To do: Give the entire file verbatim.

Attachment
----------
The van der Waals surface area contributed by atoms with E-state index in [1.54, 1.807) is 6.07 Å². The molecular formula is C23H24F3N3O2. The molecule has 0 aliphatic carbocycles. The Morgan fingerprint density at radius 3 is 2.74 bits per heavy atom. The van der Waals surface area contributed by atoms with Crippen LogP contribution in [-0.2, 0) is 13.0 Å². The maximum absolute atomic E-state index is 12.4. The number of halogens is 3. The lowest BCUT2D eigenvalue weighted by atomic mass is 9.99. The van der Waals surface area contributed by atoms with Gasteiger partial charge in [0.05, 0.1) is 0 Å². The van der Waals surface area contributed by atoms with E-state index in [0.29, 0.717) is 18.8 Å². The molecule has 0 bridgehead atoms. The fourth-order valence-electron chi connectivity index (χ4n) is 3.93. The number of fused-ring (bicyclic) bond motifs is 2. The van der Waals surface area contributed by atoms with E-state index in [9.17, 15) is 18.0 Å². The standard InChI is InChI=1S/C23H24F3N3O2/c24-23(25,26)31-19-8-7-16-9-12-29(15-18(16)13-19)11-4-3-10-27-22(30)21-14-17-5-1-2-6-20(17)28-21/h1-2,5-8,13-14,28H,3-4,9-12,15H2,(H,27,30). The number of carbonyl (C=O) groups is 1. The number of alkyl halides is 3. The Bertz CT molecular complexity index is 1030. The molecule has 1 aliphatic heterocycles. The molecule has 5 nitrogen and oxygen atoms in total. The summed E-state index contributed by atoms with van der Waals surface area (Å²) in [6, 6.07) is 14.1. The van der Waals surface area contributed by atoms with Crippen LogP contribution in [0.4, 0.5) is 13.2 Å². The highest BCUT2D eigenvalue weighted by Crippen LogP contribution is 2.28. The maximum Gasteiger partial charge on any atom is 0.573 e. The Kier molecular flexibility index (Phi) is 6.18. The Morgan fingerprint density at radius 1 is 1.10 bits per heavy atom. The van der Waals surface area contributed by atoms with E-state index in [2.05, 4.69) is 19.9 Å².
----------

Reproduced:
The van der Waals surface area contributed by atoms with E-state index in [1.54, 1.807) is 6.07 Å². The molecular formula is C23H24F3N3O2. The molecule has 0 aliphatic carbocycles. The Morgan fingerprint density at radius 3 is 2.74 bits per heavy atom. The van der Waals surface area contributed by atoms with Crippen LogP contribution in [-0.2, 0) is 13.0 Å². The maximum absolute atomic E-state index is 12.4. The number of halogens is 3. The lowest BCUT2D eigenvalue weighted by atomic mass is 9.99. The van der Waals surface area contributed by atoms with Gasteiger partial charge in [0.05, 0.1) is 0 Å². The van der Waals surface area contributed by atoms with E-state index in [0.29, 0.717) is 18.8 Å². The molecule has 0 bridgehead atoms. The fourth-order valence-electron chi connectivity index (χ4n) is 3.93. The number of fused-ring (bicyclic) bond motifs is 2. The van der Waals surface area contributed by atoms with E-state index in [9.17, 15) is 18.0 Å². The standard InChI is InChI=1S/C23H24F3N3O2/c24-23(25,26)31-19-8-7-16-9-12-29(15-18(16)13-19)11-4-3-10-27-22(30)21-14-17-5-1-2-6-20(17)28-21/h1-2,5-8,13-14,28H,3-4,9-12,15H2,(H,27,30). The number of carbonyl (C=O) groups is 1. The number of alkyl halides is 3. The Bertz CT molecular complexity index is 1030. The molecule has 1 aliphatic heterocycles. The molecule has 5 nitrogen and oxygen atoms in total. The summed E-state index contributed by atoms with van der Waals surface area (Å²) in [6, 6.07) is 14.1. The van der Waals surface area contributed by atoms with Crippen LogP contribution in [0.4, 0.5) is 13.2 Å². The highest BCUT2D eigenvalue weighted by Crippen LogP contribution is 2.28. The maximum Gasteiger partial charge on any atom is 0.573 e. The Kier molecular flexibility index (Phi) is 6.18. The Morgan fingerprint density at radius 1 is 1.10 bits per heavy atom. The van der Waals surface area contributed by atoms with E-state index in [2.05, 4.69) is 19.9 Å².